Does this ever occur to you? He could have simply thought things into existence and told us that's how he did it. He could have silently willed everything into being and told us that's how he did it. But he spoke, and it happened. He said, and it was. He chose to create via words.

And he chose to tell us that that's how he did it. So in the Bible's first chapter, God introduces himself to us as the one whose words dictate and define reality. This is heady theology.

And there is very earthy practicality in this as well. So the Bible opens with a record of creation that testifies not merely to God's power, but to the reliability of every word he speaks. So what he says is exactly what he does, what he speaks is exactly how it happens. But the reliability of God's words in Genesis doesn't end in chapter 1. Because that first decalogue in Genesis 1 is followed by another statement from God in Genesis 2. And God commands the man and tells them, don't eat of this tree, if you do this is what will happen. A word from God.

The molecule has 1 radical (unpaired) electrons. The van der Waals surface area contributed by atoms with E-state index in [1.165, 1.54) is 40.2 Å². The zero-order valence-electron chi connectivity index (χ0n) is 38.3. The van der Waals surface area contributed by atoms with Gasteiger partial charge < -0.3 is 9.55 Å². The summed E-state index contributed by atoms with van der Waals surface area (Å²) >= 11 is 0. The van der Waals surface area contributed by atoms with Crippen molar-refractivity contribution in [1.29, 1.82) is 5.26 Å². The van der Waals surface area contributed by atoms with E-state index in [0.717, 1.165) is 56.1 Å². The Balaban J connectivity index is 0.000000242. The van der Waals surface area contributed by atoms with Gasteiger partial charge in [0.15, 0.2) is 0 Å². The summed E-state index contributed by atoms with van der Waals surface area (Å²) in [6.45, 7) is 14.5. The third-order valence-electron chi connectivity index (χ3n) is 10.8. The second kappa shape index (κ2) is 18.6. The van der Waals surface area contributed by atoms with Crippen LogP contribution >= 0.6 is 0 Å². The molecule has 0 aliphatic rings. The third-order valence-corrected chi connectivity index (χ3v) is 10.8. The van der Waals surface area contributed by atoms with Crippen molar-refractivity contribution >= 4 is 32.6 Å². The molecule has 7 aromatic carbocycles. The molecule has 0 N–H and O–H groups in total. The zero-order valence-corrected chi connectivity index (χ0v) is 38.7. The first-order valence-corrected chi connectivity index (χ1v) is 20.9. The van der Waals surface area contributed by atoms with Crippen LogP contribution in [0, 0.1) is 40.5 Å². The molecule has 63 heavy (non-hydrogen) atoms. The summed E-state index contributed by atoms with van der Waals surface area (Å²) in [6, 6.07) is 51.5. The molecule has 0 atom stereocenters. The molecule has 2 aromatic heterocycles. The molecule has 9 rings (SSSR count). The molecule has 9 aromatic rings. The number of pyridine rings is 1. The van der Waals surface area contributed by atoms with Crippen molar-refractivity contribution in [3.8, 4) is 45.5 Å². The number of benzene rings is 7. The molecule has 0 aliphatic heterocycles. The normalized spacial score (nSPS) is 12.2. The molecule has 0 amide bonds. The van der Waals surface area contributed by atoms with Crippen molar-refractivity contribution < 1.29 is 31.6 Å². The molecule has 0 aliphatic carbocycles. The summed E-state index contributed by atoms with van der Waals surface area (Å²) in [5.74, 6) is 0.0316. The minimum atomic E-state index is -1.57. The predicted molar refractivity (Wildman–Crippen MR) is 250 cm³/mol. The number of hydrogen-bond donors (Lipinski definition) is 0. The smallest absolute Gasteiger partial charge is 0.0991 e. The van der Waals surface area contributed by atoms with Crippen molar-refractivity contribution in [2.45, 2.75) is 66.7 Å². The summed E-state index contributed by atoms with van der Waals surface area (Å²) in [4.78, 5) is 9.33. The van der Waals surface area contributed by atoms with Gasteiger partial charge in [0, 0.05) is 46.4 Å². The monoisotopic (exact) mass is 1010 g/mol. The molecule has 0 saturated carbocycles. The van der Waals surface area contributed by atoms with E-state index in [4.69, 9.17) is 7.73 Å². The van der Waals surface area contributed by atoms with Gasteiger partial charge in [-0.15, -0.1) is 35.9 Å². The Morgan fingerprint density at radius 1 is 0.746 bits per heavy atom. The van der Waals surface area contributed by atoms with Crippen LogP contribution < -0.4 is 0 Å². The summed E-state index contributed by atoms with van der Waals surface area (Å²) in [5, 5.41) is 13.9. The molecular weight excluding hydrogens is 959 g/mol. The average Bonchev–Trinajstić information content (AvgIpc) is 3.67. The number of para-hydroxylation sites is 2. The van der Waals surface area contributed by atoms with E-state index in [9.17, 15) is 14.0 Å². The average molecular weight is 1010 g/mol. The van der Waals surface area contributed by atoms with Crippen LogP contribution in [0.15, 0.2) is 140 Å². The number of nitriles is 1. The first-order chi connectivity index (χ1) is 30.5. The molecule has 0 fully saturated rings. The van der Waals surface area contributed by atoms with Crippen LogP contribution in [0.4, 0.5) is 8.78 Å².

Is that reliable you think? Genesis 3 then puts those words to the test. The first challenge in human history to the trustworthiness of God's words took place in Eden. And when you strip it down to its bare essentials at the core of the first temptation was an attack on the trustworthiness of God's words. Those words that were just up there from Genesis 2. And you strip everything else away and at the heart of the fall itself was a decision not to trust God's words.